In Search of the Perfect Pillow

Not so perfect for me

In a further sleep related post (see the previous memory foam horrors) I seem to be on an endless and fruitless quest for the perfect pillow. I am a borderline insomniac these days. About one night in seven, I manage to get what I would call a good night's sleep. The rest of the time, I fall asleep some time between midnight and one o'clock, wake up at four or five o'clock in the morning, and can't get back to sleep again until I drop off at around 6.30 or 7 am. Only to wake up not long after, when my husband, who has been sleeping like the proverbial log, wakes up. Not that he makes a lot of noise, but I'm just a light sleeper.

At this time of year, when I wake up, I spend a bit of time listening to the dawn chorus - and very beautiful it is too. Almost worth waking up for. There's a song thrush that is particularly wonderful and I spend so much time listening to him that by the time I've got back into bed, I'm even more wide awake.

I often wake up with work ideas swirling around in my head or - more disturbingly - political arguments. Also worries. Also past mistakes. And songs. Fragments of the Merry Widow. Why? I read for a while and sometimes that works, but often it doesn't and I just carry on reading until the longing for tea overcomes the longing for sleep, and I get up.

Whenever I do wake up in the early hours, I find it strange that the pillow that seemed reasonably comfortable the night before, has become stuffed full of concrete in the intervening period. When I pointed this out on Facebook, a friend observed that 'the soft side flowers about fifteen minutes before your alarm' which is absolutely true. When you have to get up, that's when you're at your most comfortable.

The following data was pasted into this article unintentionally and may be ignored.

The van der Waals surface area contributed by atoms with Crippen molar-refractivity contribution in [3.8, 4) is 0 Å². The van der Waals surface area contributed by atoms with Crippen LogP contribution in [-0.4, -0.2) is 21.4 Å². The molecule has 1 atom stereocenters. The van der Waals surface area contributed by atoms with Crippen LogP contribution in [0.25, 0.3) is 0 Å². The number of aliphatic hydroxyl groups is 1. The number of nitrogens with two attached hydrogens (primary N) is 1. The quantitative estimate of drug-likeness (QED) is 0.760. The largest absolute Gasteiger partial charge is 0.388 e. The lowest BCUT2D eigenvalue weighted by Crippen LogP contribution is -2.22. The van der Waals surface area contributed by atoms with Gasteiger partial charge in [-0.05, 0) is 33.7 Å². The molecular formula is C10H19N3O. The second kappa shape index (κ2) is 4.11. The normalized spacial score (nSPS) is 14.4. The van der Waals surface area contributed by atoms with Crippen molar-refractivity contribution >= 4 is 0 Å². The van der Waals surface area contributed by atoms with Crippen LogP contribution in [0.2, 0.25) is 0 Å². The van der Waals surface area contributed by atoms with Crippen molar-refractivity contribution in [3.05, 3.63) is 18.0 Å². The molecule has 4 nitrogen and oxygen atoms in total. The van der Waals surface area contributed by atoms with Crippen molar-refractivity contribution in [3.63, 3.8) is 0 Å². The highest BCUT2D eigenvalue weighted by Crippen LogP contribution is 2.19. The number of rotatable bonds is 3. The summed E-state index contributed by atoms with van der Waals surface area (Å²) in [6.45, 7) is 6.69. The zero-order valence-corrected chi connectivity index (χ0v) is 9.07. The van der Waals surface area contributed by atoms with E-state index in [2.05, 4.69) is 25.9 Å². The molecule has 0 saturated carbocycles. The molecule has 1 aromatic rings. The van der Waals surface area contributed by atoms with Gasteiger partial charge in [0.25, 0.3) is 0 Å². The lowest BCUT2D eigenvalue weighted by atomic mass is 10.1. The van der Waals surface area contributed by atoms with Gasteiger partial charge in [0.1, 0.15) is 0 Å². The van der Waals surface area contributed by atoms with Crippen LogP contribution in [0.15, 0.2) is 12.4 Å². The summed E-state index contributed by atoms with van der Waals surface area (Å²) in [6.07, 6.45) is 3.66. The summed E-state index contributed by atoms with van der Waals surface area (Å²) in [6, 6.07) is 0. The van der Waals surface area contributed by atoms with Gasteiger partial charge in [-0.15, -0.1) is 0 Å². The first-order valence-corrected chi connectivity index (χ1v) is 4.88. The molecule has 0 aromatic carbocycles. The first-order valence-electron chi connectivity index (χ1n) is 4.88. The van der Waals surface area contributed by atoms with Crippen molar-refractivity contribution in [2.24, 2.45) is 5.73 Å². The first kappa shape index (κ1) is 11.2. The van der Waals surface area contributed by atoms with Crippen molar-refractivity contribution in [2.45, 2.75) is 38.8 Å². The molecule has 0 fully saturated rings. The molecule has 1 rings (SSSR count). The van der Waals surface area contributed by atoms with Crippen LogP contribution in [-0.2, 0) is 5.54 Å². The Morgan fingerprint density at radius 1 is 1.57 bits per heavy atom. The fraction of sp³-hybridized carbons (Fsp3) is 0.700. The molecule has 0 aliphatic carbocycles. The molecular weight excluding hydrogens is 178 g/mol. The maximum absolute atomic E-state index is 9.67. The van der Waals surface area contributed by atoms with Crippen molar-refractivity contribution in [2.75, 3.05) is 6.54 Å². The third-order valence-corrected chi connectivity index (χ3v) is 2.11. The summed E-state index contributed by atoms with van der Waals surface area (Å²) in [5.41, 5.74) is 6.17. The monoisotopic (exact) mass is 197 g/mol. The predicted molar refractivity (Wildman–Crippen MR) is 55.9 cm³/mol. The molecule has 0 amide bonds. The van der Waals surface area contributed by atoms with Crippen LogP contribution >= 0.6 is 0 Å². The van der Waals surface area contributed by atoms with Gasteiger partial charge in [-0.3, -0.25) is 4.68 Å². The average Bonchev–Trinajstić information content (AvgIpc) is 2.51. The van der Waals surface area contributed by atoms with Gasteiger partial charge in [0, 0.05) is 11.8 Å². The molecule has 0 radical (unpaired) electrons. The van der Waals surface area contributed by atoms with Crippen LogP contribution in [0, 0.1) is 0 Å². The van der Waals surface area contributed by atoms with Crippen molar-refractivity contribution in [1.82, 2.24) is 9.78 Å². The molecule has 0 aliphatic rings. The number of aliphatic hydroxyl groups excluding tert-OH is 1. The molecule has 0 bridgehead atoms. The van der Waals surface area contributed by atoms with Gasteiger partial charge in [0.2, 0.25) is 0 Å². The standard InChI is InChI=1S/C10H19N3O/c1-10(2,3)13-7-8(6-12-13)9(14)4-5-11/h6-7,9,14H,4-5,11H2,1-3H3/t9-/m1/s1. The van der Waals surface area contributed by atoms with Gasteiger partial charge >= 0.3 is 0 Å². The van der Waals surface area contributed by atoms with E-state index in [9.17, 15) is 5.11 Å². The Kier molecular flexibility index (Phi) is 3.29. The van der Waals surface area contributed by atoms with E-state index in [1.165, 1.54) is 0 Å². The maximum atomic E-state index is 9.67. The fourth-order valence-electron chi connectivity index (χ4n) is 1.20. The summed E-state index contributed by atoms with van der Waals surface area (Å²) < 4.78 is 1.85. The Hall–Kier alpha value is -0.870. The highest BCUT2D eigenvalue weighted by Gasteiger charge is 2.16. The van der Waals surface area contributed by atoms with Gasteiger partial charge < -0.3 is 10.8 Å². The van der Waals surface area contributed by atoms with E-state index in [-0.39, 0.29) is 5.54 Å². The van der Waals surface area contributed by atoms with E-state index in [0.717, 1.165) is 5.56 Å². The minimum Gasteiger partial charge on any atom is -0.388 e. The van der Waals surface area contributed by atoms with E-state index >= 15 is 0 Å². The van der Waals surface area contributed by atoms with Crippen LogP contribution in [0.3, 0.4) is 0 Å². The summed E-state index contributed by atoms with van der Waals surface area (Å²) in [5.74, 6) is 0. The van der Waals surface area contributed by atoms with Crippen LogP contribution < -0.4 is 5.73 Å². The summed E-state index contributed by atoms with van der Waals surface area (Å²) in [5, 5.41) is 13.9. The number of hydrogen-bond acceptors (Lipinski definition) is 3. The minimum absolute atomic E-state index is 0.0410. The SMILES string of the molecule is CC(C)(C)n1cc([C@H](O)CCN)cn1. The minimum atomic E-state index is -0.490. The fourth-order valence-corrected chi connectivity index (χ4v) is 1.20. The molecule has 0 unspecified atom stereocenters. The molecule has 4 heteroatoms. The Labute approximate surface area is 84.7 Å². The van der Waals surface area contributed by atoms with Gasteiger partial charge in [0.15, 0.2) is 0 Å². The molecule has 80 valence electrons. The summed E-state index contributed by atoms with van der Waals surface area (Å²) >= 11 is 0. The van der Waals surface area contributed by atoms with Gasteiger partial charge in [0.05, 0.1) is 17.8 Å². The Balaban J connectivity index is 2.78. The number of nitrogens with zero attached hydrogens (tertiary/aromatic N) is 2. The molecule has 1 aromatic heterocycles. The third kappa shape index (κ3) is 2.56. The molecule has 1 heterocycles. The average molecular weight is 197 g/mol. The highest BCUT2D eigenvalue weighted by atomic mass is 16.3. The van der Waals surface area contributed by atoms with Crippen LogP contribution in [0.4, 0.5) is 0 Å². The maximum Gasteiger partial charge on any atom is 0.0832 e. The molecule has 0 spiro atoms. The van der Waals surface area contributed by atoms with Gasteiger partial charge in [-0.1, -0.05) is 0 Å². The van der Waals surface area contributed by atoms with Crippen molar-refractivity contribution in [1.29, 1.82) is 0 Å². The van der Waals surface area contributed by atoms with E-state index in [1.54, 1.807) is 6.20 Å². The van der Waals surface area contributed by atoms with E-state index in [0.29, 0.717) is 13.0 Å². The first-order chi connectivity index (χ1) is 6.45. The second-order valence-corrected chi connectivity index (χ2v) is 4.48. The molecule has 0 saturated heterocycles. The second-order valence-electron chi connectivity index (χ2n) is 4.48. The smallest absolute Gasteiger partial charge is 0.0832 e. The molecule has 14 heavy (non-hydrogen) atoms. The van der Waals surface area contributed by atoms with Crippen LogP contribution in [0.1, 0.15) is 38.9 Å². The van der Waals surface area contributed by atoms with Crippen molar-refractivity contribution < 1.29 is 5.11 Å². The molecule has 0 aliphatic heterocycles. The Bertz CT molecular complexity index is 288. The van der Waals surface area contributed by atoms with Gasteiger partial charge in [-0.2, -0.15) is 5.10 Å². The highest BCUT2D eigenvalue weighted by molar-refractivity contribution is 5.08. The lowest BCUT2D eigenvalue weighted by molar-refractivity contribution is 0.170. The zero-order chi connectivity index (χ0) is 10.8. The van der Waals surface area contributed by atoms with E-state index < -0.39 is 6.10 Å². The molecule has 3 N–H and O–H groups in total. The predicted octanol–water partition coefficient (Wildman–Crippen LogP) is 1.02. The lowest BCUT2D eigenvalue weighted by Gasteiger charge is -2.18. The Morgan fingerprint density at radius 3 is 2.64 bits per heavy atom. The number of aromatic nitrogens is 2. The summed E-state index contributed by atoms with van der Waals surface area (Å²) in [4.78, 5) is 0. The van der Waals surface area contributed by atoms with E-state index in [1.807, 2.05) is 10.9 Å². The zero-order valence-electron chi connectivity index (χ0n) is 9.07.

Anyway, I keep looking. The pillows I find are either too expensive or too, too solid. The one in the picture (Aldi, and therefore reasonably priced - and most of their stuff is very good) didn't work out at all. Even when I put my head on it, it felt like concrete. And yet when I slid it out of the pillowcase today, to replace it with something a bit softer, it felt OK so I could see why I had bought it.

I don't know what the answer is. I suspect it lies in a pillow I can't afford. If you know of one at a reasonable price, let me know. A few weeks ago, I found myself listening to - I think - Bob Mortimer on Desert Island Disks.  When asked what 'luxury' he would take with him to the desert island, he said it would be his pillow. Not a fat pillow, but a flattish, softish, supremely comfortable pillow. I almost contacted the programme to ask about Bob Mortimer's pillow.

Many years ago, when I was a very young woman, I visited a friend in the far south of Ireland, in West Cork. Her name was Catty - short for Catherine, like me - and she was no longer young. She lived in a little cottage in a village street. (A bit like me, now, as well.) And she put me up for the night in her own bed while she insisted on sleeping in her spare room. It was a feather bed, with feather pillows. Like something from a story. Like the Dulac illustration for the Princess and the Pea.  Normally, I'm quite allergic, but I wasn't allergic to Catty's bed at all. And, dear reader, it was the nearest thing to heaven I have ever known. It felt like sleeping on a cloud. If I'd reached out, I swear there would have been a harp next to me. But I didn't reach out. I slept like the proverbial top and had sweet dreams as well.

Nothing, since then, has ever matched Catty's feather bed. Unless you know better. In which case, do let me know in the comments.